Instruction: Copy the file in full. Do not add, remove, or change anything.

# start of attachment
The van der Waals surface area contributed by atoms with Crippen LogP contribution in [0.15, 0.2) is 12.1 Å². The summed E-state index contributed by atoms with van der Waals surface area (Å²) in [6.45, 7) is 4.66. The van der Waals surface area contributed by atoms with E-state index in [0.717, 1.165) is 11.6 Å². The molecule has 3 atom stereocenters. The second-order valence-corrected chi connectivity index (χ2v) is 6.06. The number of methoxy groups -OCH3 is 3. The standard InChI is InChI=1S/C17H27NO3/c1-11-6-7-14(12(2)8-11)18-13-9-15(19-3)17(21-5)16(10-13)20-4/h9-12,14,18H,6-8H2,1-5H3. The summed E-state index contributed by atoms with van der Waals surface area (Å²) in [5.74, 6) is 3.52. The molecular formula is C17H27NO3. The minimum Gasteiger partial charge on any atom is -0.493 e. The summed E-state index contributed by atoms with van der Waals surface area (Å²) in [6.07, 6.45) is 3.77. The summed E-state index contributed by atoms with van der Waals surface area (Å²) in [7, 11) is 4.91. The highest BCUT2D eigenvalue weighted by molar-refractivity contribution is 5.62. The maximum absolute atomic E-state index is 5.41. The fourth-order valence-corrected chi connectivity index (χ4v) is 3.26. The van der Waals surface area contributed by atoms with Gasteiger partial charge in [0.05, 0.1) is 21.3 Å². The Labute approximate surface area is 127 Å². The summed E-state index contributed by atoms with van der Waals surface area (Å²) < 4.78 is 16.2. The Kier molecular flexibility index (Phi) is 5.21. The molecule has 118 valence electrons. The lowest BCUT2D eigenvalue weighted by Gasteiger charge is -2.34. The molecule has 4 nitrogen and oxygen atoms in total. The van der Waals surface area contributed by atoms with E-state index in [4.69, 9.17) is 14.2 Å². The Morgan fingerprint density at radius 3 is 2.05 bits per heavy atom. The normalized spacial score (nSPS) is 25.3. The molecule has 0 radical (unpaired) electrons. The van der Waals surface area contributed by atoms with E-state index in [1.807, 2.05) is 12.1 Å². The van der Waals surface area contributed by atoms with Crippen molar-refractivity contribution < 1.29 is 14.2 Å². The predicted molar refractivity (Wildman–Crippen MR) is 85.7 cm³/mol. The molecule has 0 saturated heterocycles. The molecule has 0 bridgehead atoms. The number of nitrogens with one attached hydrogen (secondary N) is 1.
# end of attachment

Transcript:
The van der Waals surface area contributed by atoms with Crippen LogP contribution in [0.15, 0.2) is 12.1 Å². The summed E-state index contributed by atoms with van der Waals surface area (Å²) in [6.45, 7) is 4.66. The van der Waals surface area contributed by atoms with E-state index in [0.717, 1.165) is 11.6 Å². The molecule has 3 atom stereocenters. The second-order valence-corrected chi connectivity index (χ2v) is 6.06. The number of methoxy groups -OCH3 is 3. The standard InChI is InChI=1S/C17H27NO3/c1-11-6-7-14(12(2)8-11)18-13-9-15(19-3)17(21-5)16(10-13)20-4/h9-12,14,18H,6-8H2,1-5H3. The summed E-state index contributed by atoms with van der Waals surface area (Å²) in [5.74, 6) is 3.52. The molecular formula is C17H27NO3. The minimum Gasteiger partial charge on any atom is -0.493 e. The summed E-state index contributed by atoms with van der Waals surface area (Å²) in [6.07, 6.45) is 3.77. The summed E-state index contributed by atoms with van der Waals surface area (Å²) in [7, 11) is 4.91. The highest BCUT2D eigenvalue weighted by molar-refractivity contribution is 5.62. The maximum absolute atomic E-state index is 5.41. The fourth-order valence-corrected chi connectivity index (χ4v) is 3.26. The van der Waals surface area contributed by atoms with Gasteiger partial charge in [0.05, 0.1) is 21.3 Å². The Labute approximate surface area is 127 Å². The summed E-state index contributed by atoms with van der Waals surface area (Å²) < 4.78 is 16.2. The Kier molecular flexibility index (Phi) is 5.21. The molecule has 118 valence electrons. The lowest BCUT2D eigenvalue weighted by Gasteiger charge is -2.34. The molecule has 4 nitrogen and oxygen atoms in total. The van der Waals surface area contributed by atoms with E-state index in [4.69, 9.17) is 14.2 Å². The Morgan fingerprint density at radius 3 is 2.05 bits per heavy atom. The normalized spacial score (nSPS) is 25.3. The molecule has 0 radical (unpaired) electrons. The van der Waals surface area contributed by atoms with E-state index in [1.807, 2.05) is 12.1 Å². The van der Waals surface area contributed by atoms with Crippen molar-refractivity contribution < 1.29 is 14.2 Å². The predicted molar refractivity (Wildman–Crippen MR) is 85.7 cm³/mol. The molecule has 0 saturated heterocycles. The molecule has 0 bridgehead atoms. The number of nitrogens with one attached hydrogen (secondary N) is 1.